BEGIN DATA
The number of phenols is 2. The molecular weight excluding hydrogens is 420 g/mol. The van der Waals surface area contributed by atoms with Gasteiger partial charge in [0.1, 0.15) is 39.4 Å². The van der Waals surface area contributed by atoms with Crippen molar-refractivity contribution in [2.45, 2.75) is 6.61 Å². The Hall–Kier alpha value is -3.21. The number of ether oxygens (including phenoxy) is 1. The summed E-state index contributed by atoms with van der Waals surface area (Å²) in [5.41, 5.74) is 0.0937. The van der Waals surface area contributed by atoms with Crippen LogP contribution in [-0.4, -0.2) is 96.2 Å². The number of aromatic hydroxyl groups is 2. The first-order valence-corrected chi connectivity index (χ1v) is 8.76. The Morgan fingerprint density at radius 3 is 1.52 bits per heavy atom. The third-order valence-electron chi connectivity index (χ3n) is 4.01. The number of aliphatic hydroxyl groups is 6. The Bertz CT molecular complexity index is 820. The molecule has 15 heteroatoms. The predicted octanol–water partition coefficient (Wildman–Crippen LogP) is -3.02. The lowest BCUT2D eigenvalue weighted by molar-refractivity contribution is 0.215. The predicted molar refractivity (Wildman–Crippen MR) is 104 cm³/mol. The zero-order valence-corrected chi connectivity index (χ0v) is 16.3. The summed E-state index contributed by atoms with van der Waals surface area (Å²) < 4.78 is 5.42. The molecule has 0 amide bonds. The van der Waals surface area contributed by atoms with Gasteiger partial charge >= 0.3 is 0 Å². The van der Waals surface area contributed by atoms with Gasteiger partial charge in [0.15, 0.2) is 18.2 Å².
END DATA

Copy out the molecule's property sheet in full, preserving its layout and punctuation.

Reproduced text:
The number of phenols is 2. The molecular weight excluding hydrogens is 420 g/mol. The van der Waals surface area contributed by atoms with Gasteiger partial charge in [0.1, 0.15) is 39.4 Å². The van der Waals surface area contributed by atoms with Crippen molar-refractivity contribution in [2.45, 2.75) is 6.61 Å². The Hall–Kier alpha value is -3.21. The number of ether oxygens (including phenoxy) is 1. The summed E-state index contributed by atoms with van der Waals surface area (Å²) in [5.41, 5.74) is 0.0937. The van der Waals surface area contributed by atoms with Crippen LogP contribution in [-0.4, -0.2) is 96.2 Å². The number of aromatic hydroxyl groups is 2. The first-order valence-corrected chi connectivity index (χ1v) is 8.76. The Morgan fingerprint density at radius 3 is 1.52 bits per heavy atom. The third-order valence-electron chi connectivity index (χ3n) is 4.01. The number of aliphatic hydroxyl groups is 6. The Bertz CT molecular complexity index is 820. The molecule has 15 heteroatoms. The predicted octanol–water partition coefficient (Wildman–Crippen LogP) is -3.02. The lowest BCUT2D eigenvalue weighted by molar-refractivity contribution is 0.215. The predicted molar refractivity (Wildman–Crippen MR) is 104 cm³/mol. The zero-order valence-corrected chi connectivity index (χ0v) is 16.3. The summed E-state index contributed by atoms with van der Waals surface area (Å²) < 4.78 is 5.42. The molecule has 0 amide bonds. The van der Waals surface area contributed by atoms with Gasteiger partial charge >= 0.3 is 0 Å². The van der Waals surface area contributed by atoms with Gasteiger partial charge in [0.15, 0.2) is 18.2 Å².